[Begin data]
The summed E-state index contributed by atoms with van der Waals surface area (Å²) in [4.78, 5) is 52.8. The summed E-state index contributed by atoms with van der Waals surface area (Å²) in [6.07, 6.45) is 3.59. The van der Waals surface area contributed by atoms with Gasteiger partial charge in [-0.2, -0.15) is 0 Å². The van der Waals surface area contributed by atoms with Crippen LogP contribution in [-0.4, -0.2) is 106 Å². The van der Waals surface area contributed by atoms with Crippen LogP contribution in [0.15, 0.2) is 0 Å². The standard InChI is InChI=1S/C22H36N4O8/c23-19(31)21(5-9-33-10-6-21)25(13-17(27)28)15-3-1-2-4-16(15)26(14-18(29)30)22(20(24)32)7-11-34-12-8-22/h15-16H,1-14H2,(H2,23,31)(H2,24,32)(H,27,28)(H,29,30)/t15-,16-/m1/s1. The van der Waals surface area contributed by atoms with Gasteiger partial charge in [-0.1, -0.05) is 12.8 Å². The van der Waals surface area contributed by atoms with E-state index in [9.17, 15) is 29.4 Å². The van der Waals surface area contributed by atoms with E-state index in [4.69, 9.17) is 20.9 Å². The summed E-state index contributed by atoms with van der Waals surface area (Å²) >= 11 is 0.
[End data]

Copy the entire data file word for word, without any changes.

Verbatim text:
The summed E-state index contributed by atoms with van der Waals surface area (Å²) in [4.78, 5) is 52.8. The summed E-state index contributed by atoms with van der Waals surface area (Å²) in [6.07, 6.45) is 3.59. The van der Waals surface area contributed by atoms with Gasteiger partial charge in [-0.2, -0.15) is 0 Å². The van der Waals surface area contributed by atoms with Crippen LogP contribution in [-0.4, -0.2) is 106 Å². The van der Waals surface area contributed by atoms with Crippen LogP contribution in [0.15, 0.2) is 0 Å². The standard InChI is InChI=1S/C22H36N4O8/c23-19(31)21(5-9-33-10-6-21)25(13-17(27)28)15-3-1-2-4-16(15)26(14-18(29)30)22(20(24)32)7-11-34-12-8-22/h15-16H,1-14H2,(H2,23,31)(H2,24,32)(H,27,28)(H,29,30)/t15-,16-/m1/s1. The van der Waals surface area contributed by atoms with Gasteiger partial charge in [-0.1, -0.05) is 12.8 Å². The van der Waals surface area contributed by atoms with E-state index in [9.17, 15) is 29.4 Å². The van der Waals surface area contributed by atoms with E-state index in [4.69, 9.17) is 20.9 Å². The summed E-state index contributed by atoms with van der Waals surface area (Å²) >= 11 is 0.